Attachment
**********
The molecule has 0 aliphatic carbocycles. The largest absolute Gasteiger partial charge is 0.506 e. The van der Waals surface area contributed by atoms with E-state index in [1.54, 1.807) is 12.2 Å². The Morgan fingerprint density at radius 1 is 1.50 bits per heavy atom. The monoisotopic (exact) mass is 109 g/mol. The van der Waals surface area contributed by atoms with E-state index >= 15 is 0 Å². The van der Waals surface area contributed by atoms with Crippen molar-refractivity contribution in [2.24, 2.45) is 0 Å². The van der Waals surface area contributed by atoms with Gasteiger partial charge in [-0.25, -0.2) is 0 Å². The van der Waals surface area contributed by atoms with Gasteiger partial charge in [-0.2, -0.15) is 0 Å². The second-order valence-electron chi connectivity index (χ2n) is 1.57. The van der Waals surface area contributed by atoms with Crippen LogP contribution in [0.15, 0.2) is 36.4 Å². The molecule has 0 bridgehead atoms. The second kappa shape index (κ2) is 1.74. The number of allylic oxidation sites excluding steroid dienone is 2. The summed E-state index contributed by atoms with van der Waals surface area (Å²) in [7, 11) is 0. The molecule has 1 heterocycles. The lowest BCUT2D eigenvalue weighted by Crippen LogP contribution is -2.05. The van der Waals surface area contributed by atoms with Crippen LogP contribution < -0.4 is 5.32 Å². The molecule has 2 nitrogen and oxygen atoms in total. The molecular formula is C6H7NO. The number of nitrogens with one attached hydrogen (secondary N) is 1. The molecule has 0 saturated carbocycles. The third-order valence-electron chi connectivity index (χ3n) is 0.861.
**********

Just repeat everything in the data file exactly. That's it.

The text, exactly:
The molecule has 0 aliphatic carbocycles. The largest absolute Gasteiger partial charge is 0.506 e. The van der Waals surface area contributed by atoms with E-state index in [1.54, 1.807) is 12.2 Å². The Morgan fingerprint density at radius 1 is 1.50 bits per heavy atom. The monoisotopic (exact) mass is 109 g/mol. The van der Waals surface area contributed by atoms with E-state index >= 15 is 0 Å². The van der Waals surface area contributed by atoms with Crippen molar-refractivity contribution in [2.24, 2.45) is 0 Å². The van der Waals surface area contributed by atoms with Gasteiger partial charge in [-0.25, -0.2) is 0 Å². The van der Waals surface area contributed by atoms with Gasteiger partial charge in [-0.2, -0.15) is 0 Å². The second-order valence-electron chi connectivity index (χ2n) is 1.57. The van der Waals surface area contributed by atoms with Crippen LogP contribution in [0.15, 0.2) is 36.4 Å². The molecule has 0 bridgehead atoms. The second kappa shape index (κ2) is 1.74. The number of allylic oxidation sites excluding steroid dienone is 2. The summed E-state index contributed by atoms with van der Waals surface area (Å²) in [7, 11) is 0. The molecule has 1 heterocycles. The lowest BCUT2D eigenvalue weighted by Crippen LogP contribution is -2.05. The van der Waals surface area contributed by atoms with Crippen LogP contribution < -0.4 is 5.32 Å². The molecule has 2 nitrogen and oxygen atoms in total. The molecular formula is C6H7NO. The number of nitrogens with one attached hydrogen (secondary N) is 1. The molecule has 0 saturated carbocycles. The third-order valence-electron chi connectivity index (χ3n) is 0.861.